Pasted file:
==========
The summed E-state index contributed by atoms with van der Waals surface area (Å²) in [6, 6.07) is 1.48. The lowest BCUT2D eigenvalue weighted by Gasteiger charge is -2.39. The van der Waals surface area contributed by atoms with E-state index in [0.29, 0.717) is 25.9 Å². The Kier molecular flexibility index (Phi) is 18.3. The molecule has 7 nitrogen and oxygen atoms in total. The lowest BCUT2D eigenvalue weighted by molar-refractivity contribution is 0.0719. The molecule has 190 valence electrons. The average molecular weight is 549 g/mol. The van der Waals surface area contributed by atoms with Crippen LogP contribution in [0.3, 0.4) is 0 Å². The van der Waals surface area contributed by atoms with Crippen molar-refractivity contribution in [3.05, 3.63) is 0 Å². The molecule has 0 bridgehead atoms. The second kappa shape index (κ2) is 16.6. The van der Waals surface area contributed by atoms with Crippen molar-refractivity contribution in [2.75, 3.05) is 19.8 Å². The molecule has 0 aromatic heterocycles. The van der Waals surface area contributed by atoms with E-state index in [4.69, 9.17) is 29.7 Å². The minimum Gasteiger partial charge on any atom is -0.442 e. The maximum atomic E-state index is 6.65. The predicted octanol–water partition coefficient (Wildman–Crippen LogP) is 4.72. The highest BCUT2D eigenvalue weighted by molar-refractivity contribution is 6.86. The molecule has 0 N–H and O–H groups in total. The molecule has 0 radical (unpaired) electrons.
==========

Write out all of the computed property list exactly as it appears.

The summed E-state index contributed by atoms with van der Waals surface area (Å²) in [6, 6.07) is 1.48. The lowest BCUT2D eigenvalue weighted by Gasteiger charge is -2.39. The van der Waals surface area contributed by atoms with E-state index in [0.29, 0.717) is 25.9 Å². The Kier molecular flexibility index (Phi) is 18.3. The molecule has 7 nitrogen and oxygen atoms in total. The lowest BCUT2D eigenvalue weighted by molar-refractivity contribution is 0.0719. The molecule has 190 valence electrons. The average molecular weight is 549 g/mol. The van der Waals surface area contributed by atoms with Crippen LogP contribution in [0.3, 0.4) is 0 Å². The van der Waals surface area contributed by atoms with Crippen molar-refractivity contribution in [3.05, 3.63) is 0 Å². The molecule has 0 bridgehead atoms. The second kappa shape index (κ2) is 16.6. The van der Waals surface area contributed by atoms with Crippen molar-refractivity contribution in [2.75, 3.05) is 19.8 Å². The molecule has 0 aromatic heterocycles. The van der Waals surface area contributed by atoms with E-state index in [4.69, 9.17) is 29.7 Å². The minimum Gasteiger partial charge on any atom is -0.442 e. The maximum atomic E-state index is 6.65. The predicted octanol–water partition coefficient (Wildman–Crippen LogP) is 4.72. The highest BCUT2D eigenvalue weighted by molar-refractivity contribution is 6.86. The molecule has 0 N–H and O–H groups in total. The molecule has 0 radical (unpaired) electrons.